Inside the Latest Workers' Compensation Fund Proposals

A picture of a person with a bandage on his wrist.

In a substantial overhaul to the current system, the Workers' Compensation Fund is set to introduce a range of new provisions aimed at expanding and clarifying the rights of employees who suffer from accidents or occupational diseases in the course of their employment.

Under the bill proposed by the Ministry of Labour, employees incapacitated due to workplace accidents are guaranteed compensation, irrespective of whether the accident was due to the employee's serious or willful misconduct, with specific provisions safeguarding support for total permanent disablement or in cases resulting in the employee's death.

The necessity of these reforms is underscored by alarming statistics from the Ministry of Labour and Social Protection, which report that each year approximately 4,500 individuals suffer from occupational injuries or diseases, with fatal workplace accidents claiming about 150 lives.

Significantly, the amendments propose a more inclusive approach to determining what constitutes a workplace accident. For instance, injuries incurred during conveyance to or from the workplace will now be considered within the scope of employment, broadening the definition to cover a greater range of circumstances including accidents occurring during emergency services performed at the workplace, like firefighting or rescue operations.

In cases where an employee develops a disease directly related to their work environment, the revised Act lays down explicit entitlements to compensation. This marks a crucial step forward in recognising the complexities of occupational diseases, which often manifest long after exposure to harmful conditions.

EPZ Workers
A group of workers at Athi River Export Processing Zone (EPZ) on Thursday, February 17, 2019.
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Furthermore, the proposals stipulate that if an employee's recovery from a work-related disease is hindered by another ailment, the Fund has the discretion to cover medical expenses for the secondary disease as well, potentially easing the financial burden on affected workers.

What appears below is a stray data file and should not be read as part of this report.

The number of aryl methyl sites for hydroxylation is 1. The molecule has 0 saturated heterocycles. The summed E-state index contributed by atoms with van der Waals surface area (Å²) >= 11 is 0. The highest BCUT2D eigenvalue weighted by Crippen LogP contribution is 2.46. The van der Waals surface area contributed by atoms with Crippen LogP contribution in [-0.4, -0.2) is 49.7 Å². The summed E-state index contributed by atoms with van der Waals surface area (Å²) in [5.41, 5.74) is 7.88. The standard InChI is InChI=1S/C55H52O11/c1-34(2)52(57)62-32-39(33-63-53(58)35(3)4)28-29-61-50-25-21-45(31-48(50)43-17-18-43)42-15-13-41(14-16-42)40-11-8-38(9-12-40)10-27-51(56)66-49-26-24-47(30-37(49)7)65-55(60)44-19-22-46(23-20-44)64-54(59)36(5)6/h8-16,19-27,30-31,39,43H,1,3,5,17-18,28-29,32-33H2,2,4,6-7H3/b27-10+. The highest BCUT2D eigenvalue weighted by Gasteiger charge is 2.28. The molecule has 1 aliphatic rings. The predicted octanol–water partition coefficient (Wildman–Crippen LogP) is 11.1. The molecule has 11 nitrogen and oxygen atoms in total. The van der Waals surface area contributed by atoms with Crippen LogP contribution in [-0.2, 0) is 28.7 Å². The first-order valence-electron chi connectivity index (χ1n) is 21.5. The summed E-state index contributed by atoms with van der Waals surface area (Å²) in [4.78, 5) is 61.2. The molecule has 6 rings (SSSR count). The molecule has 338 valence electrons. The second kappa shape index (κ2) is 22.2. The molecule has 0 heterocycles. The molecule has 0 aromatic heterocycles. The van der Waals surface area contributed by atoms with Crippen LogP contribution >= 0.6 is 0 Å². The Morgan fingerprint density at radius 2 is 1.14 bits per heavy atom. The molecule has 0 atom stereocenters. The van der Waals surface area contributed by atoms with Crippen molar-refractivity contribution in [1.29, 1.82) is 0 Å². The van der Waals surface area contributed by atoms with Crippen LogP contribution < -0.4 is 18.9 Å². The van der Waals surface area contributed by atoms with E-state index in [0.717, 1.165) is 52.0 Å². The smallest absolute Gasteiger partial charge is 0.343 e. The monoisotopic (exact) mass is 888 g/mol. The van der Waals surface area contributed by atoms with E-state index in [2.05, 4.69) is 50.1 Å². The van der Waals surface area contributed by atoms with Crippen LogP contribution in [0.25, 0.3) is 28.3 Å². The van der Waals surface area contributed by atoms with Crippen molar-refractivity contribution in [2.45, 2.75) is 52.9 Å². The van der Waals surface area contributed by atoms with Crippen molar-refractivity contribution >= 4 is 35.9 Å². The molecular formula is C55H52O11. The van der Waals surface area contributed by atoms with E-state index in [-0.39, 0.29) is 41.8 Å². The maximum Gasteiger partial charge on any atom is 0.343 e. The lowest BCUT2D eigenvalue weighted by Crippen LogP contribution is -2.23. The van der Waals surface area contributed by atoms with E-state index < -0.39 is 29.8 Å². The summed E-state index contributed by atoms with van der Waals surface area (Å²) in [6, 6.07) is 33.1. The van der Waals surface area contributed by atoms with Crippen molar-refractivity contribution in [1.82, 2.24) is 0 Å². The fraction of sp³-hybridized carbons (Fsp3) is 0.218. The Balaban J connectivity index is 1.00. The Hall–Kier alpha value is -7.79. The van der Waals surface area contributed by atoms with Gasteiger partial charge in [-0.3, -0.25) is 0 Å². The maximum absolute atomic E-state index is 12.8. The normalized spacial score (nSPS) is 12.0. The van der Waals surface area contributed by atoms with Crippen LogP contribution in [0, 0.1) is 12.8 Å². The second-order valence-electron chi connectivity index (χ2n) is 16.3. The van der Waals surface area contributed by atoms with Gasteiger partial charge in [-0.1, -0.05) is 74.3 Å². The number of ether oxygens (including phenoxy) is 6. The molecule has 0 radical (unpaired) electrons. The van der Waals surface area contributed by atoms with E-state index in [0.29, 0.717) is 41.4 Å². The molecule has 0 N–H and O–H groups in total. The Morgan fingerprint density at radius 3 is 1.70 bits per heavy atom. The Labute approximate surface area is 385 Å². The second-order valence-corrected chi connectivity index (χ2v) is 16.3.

An essential element of the proposed changes involves the treatment of compensation following the death of an employee. Compensation directed towards an employee's dependents will not form part of the deceased's estate, ensuring direct financial support for the dependents without the complications of estate succession.

Also noteworthy is the introduction of provisions that deem any agreement attempting to waive rights to compensation under the Act as void, reinforcing the protective barrier around the rights of employees against potential exploitation.

The amendments also address the handling of occupational diseases contracted abroad, with employees covered under the same compensatory protections as if the diseases were contracted within domestic borders. This reflects a growing understanding of global workplace dynamics and the mobility of the workforce.

Another forward-thinking inclusion is the protection against threats or coercion aimed at depriving employees of their rightful compensation, with steep penalties including fines of up to five million shillings or imprisonment.

Employers are also mandated to report any workplace accidents or diseases promptly to the Director-General of the Workers' Compensation Fund. This requirement aims to streamline claims processing and ensure timely disbursement of benefits.

The proposals further detail the processes for compensation claims, including the necessity for timely submission by employees or their representatives, and outline rigorous criteria for medical evaluations that claimants must undergo to substantiate their claims.

While the new provisions promise enhanced protections, they also impose stringent penalties for non-compliance, including fines and possible imprisonment for employers who fail to fulfill their obligations under the Act.

Labour Cabinet Secretary Florence Bore
Ministry of Labour and Social Protection
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